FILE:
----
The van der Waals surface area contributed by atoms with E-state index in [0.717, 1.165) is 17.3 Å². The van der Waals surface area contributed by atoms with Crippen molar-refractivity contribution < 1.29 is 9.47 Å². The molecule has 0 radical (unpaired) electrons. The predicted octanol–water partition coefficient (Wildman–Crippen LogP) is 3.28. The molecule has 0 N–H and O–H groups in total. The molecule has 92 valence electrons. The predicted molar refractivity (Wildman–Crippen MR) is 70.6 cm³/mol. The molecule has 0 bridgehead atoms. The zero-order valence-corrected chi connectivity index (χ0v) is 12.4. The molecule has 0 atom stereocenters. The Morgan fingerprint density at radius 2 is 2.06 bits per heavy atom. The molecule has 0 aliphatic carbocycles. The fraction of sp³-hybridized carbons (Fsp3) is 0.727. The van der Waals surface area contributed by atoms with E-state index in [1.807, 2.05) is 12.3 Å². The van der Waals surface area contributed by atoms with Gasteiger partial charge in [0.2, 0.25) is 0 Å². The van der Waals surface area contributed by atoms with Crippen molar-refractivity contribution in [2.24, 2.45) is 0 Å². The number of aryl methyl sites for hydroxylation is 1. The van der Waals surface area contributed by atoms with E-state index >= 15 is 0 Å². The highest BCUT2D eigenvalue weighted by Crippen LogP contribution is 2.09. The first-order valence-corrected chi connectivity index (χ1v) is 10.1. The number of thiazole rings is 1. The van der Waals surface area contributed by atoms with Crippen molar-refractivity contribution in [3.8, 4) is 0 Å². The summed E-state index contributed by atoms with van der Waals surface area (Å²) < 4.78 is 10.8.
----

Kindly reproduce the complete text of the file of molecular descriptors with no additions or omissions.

The van der Waals surface area contributed by atoms with E-state index in [0.717, 1.165) is 17.3 Å². The van der Waals surface area contributed by atoms with Crippen molar-refractivity contribution < 1.29 is 9.47 Å². The molecule has 0 radical (unpaired) electrons. The predicted octanol–water partition coefficient (Wildman–Crippen LogP) is 3.28. The molecule has 0 N–H and O–H groups in total. The molecule has 92 valence electrons. The predicted molar refractivity (Wildman–Crippen MR) is 70.6 cm³/mol. The molecule has 0 bridgehead atoms. The zero-order valence-corrected chi connectivity index (χ0v) is 12.4. The molecule has 0 atom stereocenters. The Morgan fingerprint density at radius 2 is 2.06 bits per heavy atom. The molecule has 0 aliphatic carbocycles. The fraction of sp³-hybridized carbons (Fsp3) is 0.727. The van der Waals surface area contributed by atoms with E-state index in [1.807, 2.05) is 12.3 Å². The van der Waals surface area contributed by atoms with Gasteiger partial charge in [0.2, 0.25) is 0 Å². The van der Waals surface area contributed by atoms with Crippen molar-refractivity contribution in [2.24, 2.45) is 0 Å². The number of aryl methyl sites for hydroxylation is 1. The van der Waals surface area contributed by atoms with E-state index >= 15 is 0 Å². The highest BCUT2D eigenvalue weighted by Crippen LogP contribution is 2.09. The first-order valence-corrected chi connectivity index (χ1v) is 10.1. The number of thiazole rings is 1. The van der Waals surface area contributed by atoms with Crippen molar-refractivity contribution in [3.8, 4) is 0 Å². The summed E-state index contributed by atoms with van der Waals surface area (Å²) < 4.78 is 10.8.